Highland Scoundrel

 
The Ranger
by Monica McCarty
(Ballantine, $7.99, PG-13) ISBN 978-0345-51826-2
****
One of the Highland Guard series, The Ranger is an excellent historical romance set in the early 1300ís. The author has obviously done her homework and the sense of history around Robert the Bruce is realistic. Little is done about some of the more day to day activities but the warfare and the logic of the times are well covered.

Arthur ďRangerĒ Campbell is a spy for Robert the Bruce in his efforts to gain the Scottish throne. The large band of rebels fighting King Edward includes a group of men known as the Highland Guard. These men surround the Bruce and each has a unique method of warfare or set of skills that he brings to the table. Arthur has always had a sixth sense that allows him to be aware of things before others. He can recognize the signs of danger and react faster than most men. Due to this rather amazing trait, he is the scout; the man they send out to spy.

At this time, Ranger is infiltrated in his family, or at least the half of his family who side with the English King. He is headed to the home of his sworn enemy, John, the chieftain of Lorn. As a young boy, on his first trip with his father and brothers, he saw his father killed by John when Lorn cut down his father in the back after a fair fight. Arthur was the only witness to this atrocity. He has sworn vengeance and has been patient over the years Ė the time now has come.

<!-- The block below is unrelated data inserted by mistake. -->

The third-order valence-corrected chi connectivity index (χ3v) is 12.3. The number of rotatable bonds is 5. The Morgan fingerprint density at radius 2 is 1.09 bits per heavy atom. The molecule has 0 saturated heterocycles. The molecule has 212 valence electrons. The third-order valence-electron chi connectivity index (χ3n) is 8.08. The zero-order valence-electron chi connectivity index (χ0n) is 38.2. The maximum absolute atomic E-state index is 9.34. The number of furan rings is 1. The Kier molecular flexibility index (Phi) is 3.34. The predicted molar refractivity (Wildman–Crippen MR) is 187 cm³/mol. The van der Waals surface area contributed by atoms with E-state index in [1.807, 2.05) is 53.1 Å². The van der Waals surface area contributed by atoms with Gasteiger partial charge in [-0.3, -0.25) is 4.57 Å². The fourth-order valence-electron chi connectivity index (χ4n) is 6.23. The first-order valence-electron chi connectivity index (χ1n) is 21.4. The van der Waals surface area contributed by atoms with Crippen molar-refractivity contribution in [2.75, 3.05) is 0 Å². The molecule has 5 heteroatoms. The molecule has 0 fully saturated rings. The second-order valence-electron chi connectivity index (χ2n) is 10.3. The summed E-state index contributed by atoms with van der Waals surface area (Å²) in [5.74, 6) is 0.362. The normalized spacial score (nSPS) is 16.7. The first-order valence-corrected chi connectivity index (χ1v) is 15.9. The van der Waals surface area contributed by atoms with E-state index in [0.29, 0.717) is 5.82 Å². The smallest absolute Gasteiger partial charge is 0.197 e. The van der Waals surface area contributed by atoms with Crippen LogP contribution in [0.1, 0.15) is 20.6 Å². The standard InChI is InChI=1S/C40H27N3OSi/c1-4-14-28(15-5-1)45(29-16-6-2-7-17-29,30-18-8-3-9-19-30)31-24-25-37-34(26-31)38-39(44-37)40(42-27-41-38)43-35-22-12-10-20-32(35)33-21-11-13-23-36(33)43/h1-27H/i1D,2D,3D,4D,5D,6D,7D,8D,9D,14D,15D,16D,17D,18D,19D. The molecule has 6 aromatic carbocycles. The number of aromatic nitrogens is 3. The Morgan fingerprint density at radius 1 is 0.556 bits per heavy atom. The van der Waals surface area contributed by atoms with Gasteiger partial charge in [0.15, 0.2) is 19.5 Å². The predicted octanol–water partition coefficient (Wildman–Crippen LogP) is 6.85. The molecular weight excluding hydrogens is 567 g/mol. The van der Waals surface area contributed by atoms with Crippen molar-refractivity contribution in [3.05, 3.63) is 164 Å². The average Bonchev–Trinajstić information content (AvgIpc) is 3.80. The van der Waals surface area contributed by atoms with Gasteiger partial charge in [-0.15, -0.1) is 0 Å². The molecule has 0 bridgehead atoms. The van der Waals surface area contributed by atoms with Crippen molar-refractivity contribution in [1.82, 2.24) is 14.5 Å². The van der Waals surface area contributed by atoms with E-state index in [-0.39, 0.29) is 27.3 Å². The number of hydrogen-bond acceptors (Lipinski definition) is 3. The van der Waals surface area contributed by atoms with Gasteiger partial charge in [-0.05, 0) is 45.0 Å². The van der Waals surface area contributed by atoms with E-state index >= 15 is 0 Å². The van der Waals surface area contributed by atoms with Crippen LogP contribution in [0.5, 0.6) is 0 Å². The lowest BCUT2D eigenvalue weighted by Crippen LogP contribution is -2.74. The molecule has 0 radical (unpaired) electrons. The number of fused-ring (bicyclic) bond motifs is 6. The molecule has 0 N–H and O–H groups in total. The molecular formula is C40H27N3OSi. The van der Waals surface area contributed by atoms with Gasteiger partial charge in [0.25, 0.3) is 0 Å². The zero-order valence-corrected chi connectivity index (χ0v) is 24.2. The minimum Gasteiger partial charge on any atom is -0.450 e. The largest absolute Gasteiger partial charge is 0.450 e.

But Arthur meets Lornís lovely daughter, Anna. Anna is brave, brash and has an amazing amount of courage. Anna is educated, something unusual for the times. But Lorn uses her as a pawn and at times as a messenger to deliver information. Arthur has been searching for the way that messages have been traveling throughout the several chiefs who are holding out against the rebels and he hasnít been successful. He is also strongly attracted to Anna. Lorn instructs Anna to get to know Arthur and make sure he is loyal. Anyone with the name of Campbell is suspect until proven otherwise.

Much of the book involves Arthur trying to gather information and Anna distracting him. They become friends, even though they are so strongly attracted that they resent each other for causing the feelings. Neither completely trusts the other and Arthur knows specifically that they can have no future. Anna loves her family and would do anything for them, while Arthurís main goal in life is to kill Annaís father. There is bantering, laughing, lovemaking (although this is much more in the guise of foreplay than actual lovemaking) and at the same time, there is suspicion and questions and uncertainty.

This story moved quickly and at almost 400 pages that is saying a lot. I was never bored and was often energized by the mix of talking, thinking, passion and threat. The ending exceeded my expectations. Anna is a strong heroine and what few things one could fault her for were handled with aplomb. Arthur too, is a hero worthy of the Highlander name.

The only negative about this story was the intensity of the history lesson. To make sense, one had to understand the players and how they fit. Without understanding the various allegiances and reasons for mistrust, many of the logical actions would have been without logic. For readers who donít like so much history thrown in to their romances, this one may bog you down. For me, however, the mix was just right.

I highly recommend The Ranger and look forward to more stories of the Highland Guard from McCarty.

--Shirley Lyons


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